The U.S. Department of Health and Human Services (HHS) issued a proposed rule Jan. 5 that would amend the 2010 Affordable Care Act to add “sexual orientation” and “gender identity” as protected classes and would force insurers to cover the cost of gender transition surgeries and hormone therapies.
According to HHS, these amendments will ensure that those who identify as LGBTQ receive “medically necessary” care.
But the Family Research Council (FRC) argues that such procedures are not only unnecessary, but they are in fact dangerous.
“Such procedures are not supported by evidence-based medicine, and if this rule were to go into effect, it would harm the very patients it purports to help,” Jennifer Bauwens, director of the Center for Family Studies at FRC, wrote in a formal comment regarding the proposed rule.
“There is a lack of scientific evidence to support the claim that gender affirmation practices account for any sustained reduction in gender dysphoria,” she continued. “There is evidence that puberty blockers, cross-sex hormones and surgical procedures can cause permanent physiological damage and cause psychological harm.
“There is also a growing awareness of those who are unhappy with their gender affirmative care and have decided to de-transition. Further investigation is needed to understand this population’s experiences and those who did not fare well following these medically-based practices. Given the aforementioned reasons, at minimum, these practices should be put on hold until better evidence exists, but they should certainly not be encouraged through the current proposed rule.”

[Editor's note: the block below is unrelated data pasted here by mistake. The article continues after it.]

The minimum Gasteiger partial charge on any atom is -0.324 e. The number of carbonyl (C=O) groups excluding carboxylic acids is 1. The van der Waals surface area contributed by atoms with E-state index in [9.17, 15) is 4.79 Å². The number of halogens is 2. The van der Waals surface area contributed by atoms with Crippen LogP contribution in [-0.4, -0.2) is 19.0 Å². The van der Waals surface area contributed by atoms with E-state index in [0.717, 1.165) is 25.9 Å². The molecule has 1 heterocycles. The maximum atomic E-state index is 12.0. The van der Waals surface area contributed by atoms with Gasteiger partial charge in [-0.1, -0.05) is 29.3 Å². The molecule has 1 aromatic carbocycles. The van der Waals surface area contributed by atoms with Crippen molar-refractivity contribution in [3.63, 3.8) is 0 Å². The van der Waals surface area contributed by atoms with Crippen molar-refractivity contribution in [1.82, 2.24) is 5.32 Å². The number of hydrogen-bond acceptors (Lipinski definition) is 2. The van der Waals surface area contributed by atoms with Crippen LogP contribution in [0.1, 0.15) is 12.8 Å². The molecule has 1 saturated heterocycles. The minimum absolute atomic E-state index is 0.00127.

The Ethics and Public Policy Center (EPPC) also submitted a formal comment expressing concerns that the proposed rule doesn’t set any parameters for children.
“The regulation appears to apply ‘gender identity’ anti-discrimination provisions across the board to the care of ‘transgender’ or ‘gender dysphoric’ minors as well as adults. This needs clarification,” EPPC urged. “Even gender clinicians who promote ‘gender affirming care’ agree that children and adolescents should not be treated as mini adults; they require standards and treatment protocols that take into account the different developmental needs of children and adolescents.”
EPPC also pointed out that for most proposed rules, a federal agency gives the public at least 60 days to submit comments. But not this time. HHS stipulated that all comments must be received by Jan. 27, giving only 22 days for public comments on the 145-page rule.
“Twenty-two days is offensive,” said Roger Severino, senior fellow at EPPC and former director of the HHS Office for Civil Rights during the Trump administration. “All year [HHS has] been destroying the norm that allows the public to have their say. It creates a rush, which shows that they’re trying to jam things through. In the middle of a surge in the pandemic, they’re rushing to pay back their friends in the LGBT lobby.”